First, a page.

It was Scott and Joan Schiavo's testimony that is open to the suspicion of lawyer tampering. Scott admitted under oath that the didn't recall the long-ago and long forgotten memories of Terri until he had had a personal meeting with George Felos. Joan Schiavo also met with Felos before having miraculous memory recovery.
Starving and dehydrating an otherwise healthy patient who has close relatives willing and able to care for them is despicable and evil.
You say Terri wanted to be starved to death, but the only one who said so was Michael.
This is the man who was heard by a nurse to say "When is this bitch going to die?"
Now if I believe Michael that Terri said she wanted to be starved to death years after the statement, why shouldn't I believe the nurse days after Michael's statement?
Hearsay works both ways, and that's why it isn't good evidence.
Since Michael's statements are not good evidence, the court should have decided that erring on the side of life was the prudent course.
He parents would have responsibility for her and Michael could be off living his own life.
No, Michael's own testimony. Heaven knows, we've published it often enough.
Wolfson is a biased source, and proved it lavishly by his appearance at a death cult meeting at the University of Pennsylvania. He shared the dais with Michael Schiavo, Dr. Ronald "Humane Death" Cranford and Judge Greer -- all the heavy hitters (except Felos) on the kill-Terri team.
bjs1779, do you remember where you posted MS's testimony? It's the segment where he also admitted stealing his wife's wedding rings and killing her cats.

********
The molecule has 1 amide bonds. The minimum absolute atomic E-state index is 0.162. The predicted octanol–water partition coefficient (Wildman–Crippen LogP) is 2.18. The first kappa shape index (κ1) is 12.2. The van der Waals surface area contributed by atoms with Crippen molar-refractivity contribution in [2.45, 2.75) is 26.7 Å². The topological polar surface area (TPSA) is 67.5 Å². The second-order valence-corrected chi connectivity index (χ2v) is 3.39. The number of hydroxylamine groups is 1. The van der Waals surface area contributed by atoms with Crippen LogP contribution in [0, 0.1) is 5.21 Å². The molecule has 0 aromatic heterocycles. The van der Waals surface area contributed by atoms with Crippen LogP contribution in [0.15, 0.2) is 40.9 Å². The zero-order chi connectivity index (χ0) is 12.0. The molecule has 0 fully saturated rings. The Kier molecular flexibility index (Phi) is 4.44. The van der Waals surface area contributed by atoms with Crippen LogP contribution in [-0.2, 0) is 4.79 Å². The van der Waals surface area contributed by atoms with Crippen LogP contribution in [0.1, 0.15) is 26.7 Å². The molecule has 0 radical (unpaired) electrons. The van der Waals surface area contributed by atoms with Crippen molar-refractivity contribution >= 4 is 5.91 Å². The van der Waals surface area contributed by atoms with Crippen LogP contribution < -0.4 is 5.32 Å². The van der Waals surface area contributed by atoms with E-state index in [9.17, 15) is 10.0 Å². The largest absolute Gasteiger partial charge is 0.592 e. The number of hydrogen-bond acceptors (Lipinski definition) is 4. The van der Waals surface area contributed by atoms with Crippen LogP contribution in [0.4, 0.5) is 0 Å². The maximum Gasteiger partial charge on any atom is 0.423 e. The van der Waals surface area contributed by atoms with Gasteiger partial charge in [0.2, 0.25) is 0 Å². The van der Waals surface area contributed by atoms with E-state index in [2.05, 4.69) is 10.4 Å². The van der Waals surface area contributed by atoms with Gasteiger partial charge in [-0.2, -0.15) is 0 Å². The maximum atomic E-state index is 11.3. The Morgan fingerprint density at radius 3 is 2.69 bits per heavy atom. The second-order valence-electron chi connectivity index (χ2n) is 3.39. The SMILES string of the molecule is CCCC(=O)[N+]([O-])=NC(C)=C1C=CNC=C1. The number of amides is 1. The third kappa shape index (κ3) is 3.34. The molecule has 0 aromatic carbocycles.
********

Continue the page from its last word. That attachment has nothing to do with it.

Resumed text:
It's not a strawman at all. It cannot be argued that Terri was some other life form than animal. The law allows no exceptions.
The lesson is larger, however. Terri Schiavo was treated in a way that violated the letter and spirit of animal CRUELTY laws. Do you suppose she could not feel the pain? Her medical records for fifteen years are full of notations about her experiencing and being treated for pain. Her doctors and nurses knew she could feel pain. She wasn't merely put to death. She was tortured to death.
With a dose of Ambien, Terri might have been able to say what happened to her on February 25, 1990. None of her detractors will give us any answer on that. What did happen? How did a healthy young woman, mostly likely asleep, suddenly end up on the floor, face down, nearly dead, soon after her husband got home late one Saturday night?
Healthy young women do not keel over that way. No natural cause was found. Bulimia was ruled out. For the most obvious possible cause of Terri's injuries -- domestic violence -- there is only one suspect and he has no alibi.
The irony, in all such cases, is that atonement (whether religious or psychological) can only come through contrition. If someone does something wrong, trying to pretend it's right will not make it okay; it will just magnify the wrongdoing by aiding and abbetting those who do likewise. For a person to recognize that they did something wrong is not a black mark--actually, it's a good mark because it suggests the person may be wiser next time.
He confessed to having tried to kill her in a 1993 deposition. That's less than four years.
aw rats! shift-five not shift-four
True, but my point was that hearsay in any case is considered very weak evidence.
"And your medical information comes from where??"
From reading less biased sources than your Wolfson report.